Last October a golden ax, in the form of gross "predator coddling" by Sando, fell into the laps of the Concerned Sportsmen of Idaho, the governor, the Idaho Cattlemen's Association, the Idaho Farm Bureau Federation and the legislature. According to the report filed by conservation officer Bob Sellers, this is how the incident went down: The wife of a caretaker at a ranch near Mountain Home, an area where cougars have co-existed with people and livestock for decades, saw a small lioness and her two cubs at one end of a pasture. They seemed to be looking at some horses at the other end—hungrily, she thought. Neither she nor anyone else saw the cats chasing the horses. But guessing what they had in mind, she phoned a local hunter, Bob Corbus. When Corbus arrived the cougars were nowhere to be seen, so he drove around in his truck until he found them, then shot all three. The mother and one cub died quickly. The other cub, unable to move, lived for another day until Corbus got around to shooting it again. In Idaho you can only kill cougars if they're attacking your livestock. So, after getting clearance from his supervisor and the local prosecutor, Sellers cited Corbus for game-law violations. Although Corbus wasn't a member of the Idaho Cattlemen's Association, president-elect Ted Hoffman wrote a letter to Sando, demanding that he fix the ticket.

A heavy predator-control element in the commission left Sando with only a one-vote margin, and one of his supporters—Nancy Hadley, who had cast the tie-breaking vote for his raise—was coming up for reappointment. Clearly, Sando was toast.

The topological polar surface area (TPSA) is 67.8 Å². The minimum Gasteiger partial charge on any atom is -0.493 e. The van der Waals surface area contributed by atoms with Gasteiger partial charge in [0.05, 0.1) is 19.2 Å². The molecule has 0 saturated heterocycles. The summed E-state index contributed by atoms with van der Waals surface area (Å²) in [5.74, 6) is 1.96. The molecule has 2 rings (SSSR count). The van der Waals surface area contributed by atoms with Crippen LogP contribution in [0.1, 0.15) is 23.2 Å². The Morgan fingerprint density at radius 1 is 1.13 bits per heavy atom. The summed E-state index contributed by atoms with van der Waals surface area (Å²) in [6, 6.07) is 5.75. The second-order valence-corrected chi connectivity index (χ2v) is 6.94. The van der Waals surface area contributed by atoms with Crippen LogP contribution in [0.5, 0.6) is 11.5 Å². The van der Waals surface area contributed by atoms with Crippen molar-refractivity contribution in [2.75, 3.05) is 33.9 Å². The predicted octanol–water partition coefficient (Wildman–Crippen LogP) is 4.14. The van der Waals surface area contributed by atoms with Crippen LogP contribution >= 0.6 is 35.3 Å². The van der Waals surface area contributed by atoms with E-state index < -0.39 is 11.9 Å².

When Sando left the department Kempthorne expressed astonishment. But Don Clower, one of the governor's own appointees to the commission, set the record straight. "I watched on TV as the governor said that neither he nor his staff had anything to do with Rod's forced termination," he told me. "That just wasn't true. They took us into little groups of twos and threes so they didn't violate the open meeting law. They spent 45 minutes telling us all the bad things Rod had done and to go fix the problem." Clower reports that the governor himself showed up for one of the meetings.

Kempthorne sees Clower, whose term is up June 30, as a major mistake. But Clower has built an enormous following among sportsmen, and it's not clear that they'll let the governor replace him. I asked Clower what sportsmen in other states needed to do to keep the politicians out of wildlife decision making. "Get involved," he said. "As a group, we're an apathetic bunch. The only time we rise to anything is when we're directly threatened."

While Idaho hunters, anglers and environmentalists were contemplating their navels the state legislature was eroding the Fish and Game Commission system, doing away with staggered terms and shortening term length from six years to four so that new governors could bring in more new members. Kempthorne, for example, brought in four.